398 In that sin man preferred himself to God and by that very act scorned him. He chose himself over and against God, against the requirements of his creaturely status and therefore against his own good. Constituted in a state of holiness, man was destined to be fully "divinized" by God in glory. Seduced by the devil, he wanted to "be like God", but "without God, before God, and not in accordance with God".279

405 Although it is proper to each individual,295 original sin does not have the character of a personal fault in any of Adam's descendants. It is a deprivation of original holiness and justice, but human nature has not been totally corrupted: it is wounded in the natural powers proper to it, subject to ignorance, suffering and the dominion of death, and inclined to sin - an inclination to evil that is called concupiscence". Baptism, by imparting the life of Christ's grace, erases original sin and turns a man back towards God, but the consequences for nature, weakened and inclined to evil, persist in man and summon him to spiritual battle.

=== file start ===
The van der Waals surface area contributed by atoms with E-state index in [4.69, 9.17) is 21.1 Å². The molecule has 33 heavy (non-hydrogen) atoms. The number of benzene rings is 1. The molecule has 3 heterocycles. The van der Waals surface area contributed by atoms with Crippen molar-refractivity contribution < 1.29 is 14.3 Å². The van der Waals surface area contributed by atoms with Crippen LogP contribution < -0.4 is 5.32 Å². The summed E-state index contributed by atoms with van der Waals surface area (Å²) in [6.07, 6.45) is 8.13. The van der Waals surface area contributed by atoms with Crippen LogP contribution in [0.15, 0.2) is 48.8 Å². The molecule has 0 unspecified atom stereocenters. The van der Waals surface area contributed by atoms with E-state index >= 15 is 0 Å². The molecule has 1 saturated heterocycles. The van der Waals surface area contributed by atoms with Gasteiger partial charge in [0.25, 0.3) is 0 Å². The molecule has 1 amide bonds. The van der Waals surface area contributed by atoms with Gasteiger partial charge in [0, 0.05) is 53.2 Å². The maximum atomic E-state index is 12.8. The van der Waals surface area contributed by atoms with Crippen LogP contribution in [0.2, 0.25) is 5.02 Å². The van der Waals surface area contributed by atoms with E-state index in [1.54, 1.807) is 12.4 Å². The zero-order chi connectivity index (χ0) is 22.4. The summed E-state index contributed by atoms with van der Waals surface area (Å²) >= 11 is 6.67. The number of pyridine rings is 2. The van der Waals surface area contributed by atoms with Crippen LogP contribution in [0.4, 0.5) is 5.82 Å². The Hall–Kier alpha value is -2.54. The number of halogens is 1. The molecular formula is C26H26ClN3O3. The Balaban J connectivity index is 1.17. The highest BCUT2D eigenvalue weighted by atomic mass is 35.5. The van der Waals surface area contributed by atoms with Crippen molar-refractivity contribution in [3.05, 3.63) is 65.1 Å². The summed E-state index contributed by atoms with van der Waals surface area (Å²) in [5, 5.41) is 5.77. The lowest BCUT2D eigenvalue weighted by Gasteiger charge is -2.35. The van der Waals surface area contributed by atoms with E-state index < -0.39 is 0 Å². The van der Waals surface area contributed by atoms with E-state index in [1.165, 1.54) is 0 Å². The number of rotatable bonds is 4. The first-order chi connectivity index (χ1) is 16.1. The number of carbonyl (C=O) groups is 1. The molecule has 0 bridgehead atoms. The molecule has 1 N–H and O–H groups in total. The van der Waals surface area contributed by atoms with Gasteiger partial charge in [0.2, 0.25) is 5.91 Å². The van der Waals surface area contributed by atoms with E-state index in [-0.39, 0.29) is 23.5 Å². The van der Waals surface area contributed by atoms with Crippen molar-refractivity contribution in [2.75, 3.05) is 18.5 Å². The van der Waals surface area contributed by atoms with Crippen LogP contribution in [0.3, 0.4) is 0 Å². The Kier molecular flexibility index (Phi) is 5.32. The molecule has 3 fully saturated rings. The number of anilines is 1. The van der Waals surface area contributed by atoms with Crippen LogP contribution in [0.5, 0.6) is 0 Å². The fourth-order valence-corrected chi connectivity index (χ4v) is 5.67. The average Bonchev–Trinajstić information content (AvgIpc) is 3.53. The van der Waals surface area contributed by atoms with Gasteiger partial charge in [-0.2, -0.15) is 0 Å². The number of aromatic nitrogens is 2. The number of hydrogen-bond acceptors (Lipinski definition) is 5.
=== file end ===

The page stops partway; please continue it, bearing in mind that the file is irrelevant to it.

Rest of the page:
416 By his sin Adam, as the first man, lost the original holiness and justice he had received from God, not only for himself but for all human beings.

418 As a result of original sin, human nature is weakened in its powers, subject to ignorance, suffering and the domination of death, and inclined to sin (this inclination is called "concupiscence").

1264 Yet certain temporal consequences of sin remain in the baptized, such as suffering, illness, death, and such frailties inherent in life as weaknesses of character, and so on, as well as an inclination to sin that Tradition calls concupiscence, or metaphorically, "the tinder for sin" (fomes peccati); since concupiscence "is left for us to wrestle with, it cannot harm those who do not consent but manfully resist it by the grace of Jesus Christ."67 Indeed, "an athlete is not crowned unless he competes according to the rules."68